As the weather hadn’t been very pleasant, he could only stay for a few minutes on the top before climbing back. The news of veteran Everester falling into a crevasse a few days before kept lingering somewhere back of his mind. And it only got worse, when he was stranded in Camp 2 all alone for five days after summiting.
“I was all alone, even my sherpa had returned to Camp 1 with empty oxygen cylinders. I barely had some 20 songs on my phone and tried to keep my morale up with that.” Reminiscing the mixed feeling of accomplishment and fear, he added: “It was too windy outside and barely saw any sun, and I was anxious till I made it out of there.”
Thankfully, on May 29, he finally managed to climb down, before being able to find a helicopter to fly out of the base camp.
In a one-of-a-kind trip, his team did not burn non-renewable fuel for heating and other purposes, reducing their carbon footprint to minimum. “Mountain environments are very sensitive to climate change. They appear among the most severely and rapidly impacted ecosystems, and can be affected easily. Even the most isolated valleys have been touched by climate change,” he said.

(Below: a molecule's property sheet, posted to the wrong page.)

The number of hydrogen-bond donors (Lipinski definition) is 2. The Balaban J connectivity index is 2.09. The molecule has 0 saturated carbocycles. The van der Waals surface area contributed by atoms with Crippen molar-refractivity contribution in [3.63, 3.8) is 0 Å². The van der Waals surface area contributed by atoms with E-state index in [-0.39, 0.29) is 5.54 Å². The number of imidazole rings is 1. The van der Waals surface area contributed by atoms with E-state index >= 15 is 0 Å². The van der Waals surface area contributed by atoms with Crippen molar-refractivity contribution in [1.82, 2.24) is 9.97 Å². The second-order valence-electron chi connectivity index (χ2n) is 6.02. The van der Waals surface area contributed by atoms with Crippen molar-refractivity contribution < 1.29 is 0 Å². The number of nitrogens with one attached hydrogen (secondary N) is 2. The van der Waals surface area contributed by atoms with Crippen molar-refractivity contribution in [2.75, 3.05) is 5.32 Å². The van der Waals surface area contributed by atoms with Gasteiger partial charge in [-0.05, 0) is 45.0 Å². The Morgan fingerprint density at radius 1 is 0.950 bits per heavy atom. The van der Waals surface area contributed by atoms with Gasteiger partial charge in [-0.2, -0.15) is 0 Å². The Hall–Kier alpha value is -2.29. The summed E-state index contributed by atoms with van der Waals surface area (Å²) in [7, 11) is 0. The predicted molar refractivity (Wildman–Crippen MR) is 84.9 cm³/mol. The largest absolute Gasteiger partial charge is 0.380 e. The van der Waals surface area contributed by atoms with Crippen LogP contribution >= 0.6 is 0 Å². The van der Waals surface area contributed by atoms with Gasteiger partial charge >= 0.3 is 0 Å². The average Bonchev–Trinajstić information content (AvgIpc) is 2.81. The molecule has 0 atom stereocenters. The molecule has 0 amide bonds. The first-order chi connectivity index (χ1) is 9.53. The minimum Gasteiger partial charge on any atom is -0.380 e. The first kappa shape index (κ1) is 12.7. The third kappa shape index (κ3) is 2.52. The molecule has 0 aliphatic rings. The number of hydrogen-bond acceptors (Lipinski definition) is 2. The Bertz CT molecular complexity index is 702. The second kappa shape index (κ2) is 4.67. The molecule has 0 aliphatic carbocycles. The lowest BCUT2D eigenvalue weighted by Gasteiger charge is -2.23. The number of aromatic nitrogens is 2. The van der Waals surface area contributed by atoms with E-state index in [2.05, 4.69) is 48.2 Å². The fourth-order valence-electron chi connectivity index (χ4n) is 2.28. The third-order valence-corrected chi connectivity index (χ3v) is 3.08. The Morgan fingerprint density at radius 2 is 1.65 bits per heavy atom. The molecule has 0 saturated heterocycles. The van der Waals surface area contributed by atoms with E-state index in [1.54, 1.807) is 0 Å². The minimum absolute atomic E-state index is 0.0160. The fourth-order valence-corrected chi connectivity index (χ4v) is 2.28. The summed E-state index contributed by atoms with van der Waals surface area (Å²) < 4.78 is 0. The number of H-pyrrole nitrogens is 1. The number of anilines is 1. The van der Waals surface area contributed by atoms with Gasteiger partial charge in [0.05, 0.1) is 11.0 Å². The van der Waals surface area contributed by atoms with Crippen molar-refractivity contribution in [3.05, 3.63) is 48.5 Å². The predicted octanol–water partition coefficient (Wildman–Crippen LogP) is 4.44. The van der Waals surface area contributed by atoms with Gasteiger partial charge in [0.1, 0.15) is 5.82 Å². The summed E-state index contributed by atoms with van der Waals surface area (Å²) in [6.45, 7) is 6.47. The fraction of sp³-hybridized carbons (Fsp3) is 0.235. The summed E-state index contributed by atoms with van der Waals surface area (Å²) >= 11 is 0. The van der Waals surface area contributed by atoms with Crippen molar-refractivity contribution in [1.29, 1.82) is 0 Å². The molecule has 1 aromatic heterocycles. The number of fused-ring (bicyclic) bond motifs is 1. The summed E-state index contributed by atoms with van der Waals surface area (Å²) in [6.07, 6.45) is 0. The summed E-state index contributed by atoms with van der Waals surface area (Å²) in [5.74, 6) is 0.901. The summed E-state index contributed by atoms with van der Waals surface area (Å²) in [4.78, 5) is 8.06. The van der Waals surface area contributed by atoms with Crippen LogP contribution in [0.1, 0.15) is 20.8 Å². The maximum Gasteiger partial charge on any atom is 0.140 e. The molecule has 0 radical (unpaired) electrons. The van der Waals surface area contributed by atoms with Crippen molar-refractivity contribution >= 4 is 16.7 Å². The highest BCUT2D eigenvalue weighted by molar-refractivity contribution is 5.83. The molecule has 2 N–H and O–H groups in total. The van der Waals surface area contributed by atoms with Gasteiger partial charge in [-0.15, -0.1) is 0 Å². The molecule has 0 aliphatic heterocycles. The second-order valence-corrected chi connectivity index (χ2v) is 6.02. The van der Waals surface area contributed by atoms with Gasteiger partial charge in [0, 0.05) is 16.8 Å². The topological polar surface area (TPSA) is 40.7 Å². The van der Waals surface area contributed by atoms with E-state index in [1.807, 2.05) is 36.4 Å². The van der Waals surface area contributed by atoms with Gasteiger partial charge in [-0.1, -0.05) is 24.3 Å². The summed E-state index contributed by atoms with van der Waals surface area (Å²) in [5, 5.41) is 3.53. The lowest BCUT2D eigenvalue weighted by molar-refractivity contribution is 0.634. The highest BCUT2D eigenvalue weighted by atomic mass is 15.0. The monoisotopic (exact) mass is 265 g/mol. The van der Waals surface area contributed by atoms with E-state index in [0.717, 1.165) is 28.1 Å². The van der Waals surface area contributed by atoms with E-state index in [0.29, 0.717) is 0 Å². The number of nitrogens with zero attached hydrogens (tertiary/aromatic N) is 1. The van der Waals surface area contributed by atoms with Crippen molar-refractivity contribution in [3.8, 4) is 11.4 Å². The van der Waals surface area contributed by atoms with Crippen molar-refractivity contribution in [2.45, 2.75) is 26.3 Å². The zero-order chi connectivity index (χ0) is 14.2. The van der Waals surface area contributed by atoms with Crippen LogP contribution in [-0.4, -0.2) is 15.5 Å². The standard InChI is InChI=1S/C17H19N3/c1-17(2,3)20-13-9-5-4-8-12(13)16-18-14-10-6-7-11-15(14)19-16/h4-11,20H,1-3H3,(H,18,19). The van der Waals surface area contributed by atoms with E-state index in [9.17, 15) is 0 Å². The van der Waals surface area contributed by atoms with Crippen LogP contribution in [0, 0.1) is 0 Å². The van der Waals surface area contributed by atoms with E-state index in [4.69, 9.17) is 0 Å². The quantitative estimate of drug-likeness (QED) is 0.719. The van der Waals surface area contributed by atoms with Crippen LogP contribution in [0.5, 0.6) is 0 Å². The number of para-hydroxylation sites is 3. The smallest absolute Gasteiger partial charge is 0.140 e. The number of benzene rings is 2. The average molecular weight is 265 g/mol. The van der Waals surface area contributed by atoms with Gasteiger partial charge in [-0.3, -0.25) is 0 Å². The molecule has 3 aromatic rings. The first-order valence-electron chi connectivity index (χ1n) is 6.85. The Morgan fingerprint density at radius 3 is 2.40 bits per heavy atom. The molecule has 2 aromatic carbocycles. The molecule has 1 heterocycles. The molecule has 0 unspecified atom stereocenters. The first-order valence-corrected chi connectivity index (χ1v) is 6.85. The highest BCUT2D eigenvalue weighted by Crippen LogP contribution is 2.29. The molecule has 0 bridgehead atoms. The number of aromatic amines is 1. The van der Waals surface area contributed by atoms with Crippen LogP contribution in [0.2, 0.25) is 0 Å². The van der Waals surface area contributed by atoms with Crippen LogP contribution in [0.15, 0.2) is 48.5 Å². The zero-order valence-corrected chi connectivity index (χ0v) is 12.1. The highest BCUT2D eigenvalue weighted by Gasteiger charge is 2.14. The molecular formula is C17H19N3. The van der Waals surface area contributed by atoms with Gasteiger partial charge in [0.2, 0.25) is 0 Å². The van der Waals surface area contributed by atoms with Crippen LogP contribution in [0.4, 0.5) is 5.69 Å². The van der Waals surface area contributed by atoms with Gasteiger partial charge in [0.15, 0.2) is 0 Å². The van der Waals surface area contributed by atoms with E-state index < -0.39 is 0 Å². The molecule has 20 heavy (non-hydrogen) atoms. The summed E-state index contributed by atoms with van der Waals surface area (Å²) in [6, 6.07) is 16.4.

Along with all his gear and equipment, Joshi and team carried several solar panels and batteries to the Everest camps to sustain themselves for two months. “My mission was very simple: promote awareness about renewable energy. While also trying to show a way to reduce the adverse effects of such missions or tourism at large, without harming nature,” he explained, underlining how renewable energy can be enough in one of the most hostile environments on Earth.
Before coming back from the mountains, he donated all the solar panels he had taken on his expedition. His initial plan was to install solar power systems in some of the remote Nepalese villages with the support of Mumbai-based Chirag Rural Development Foundation (CRFD), one of his sponsors. However, owing to the pandemic that wasn’t possible on this trip and the IT engineer now plans to go back soon to complete this project.
His main goal now is to scale Lhotse, the fourth highest mountain in the world, often dubbed to be more challenging than Everest. “My original plan was to climb both Everest and Lhotse and set a record for India but bad weather didn’t permit it.”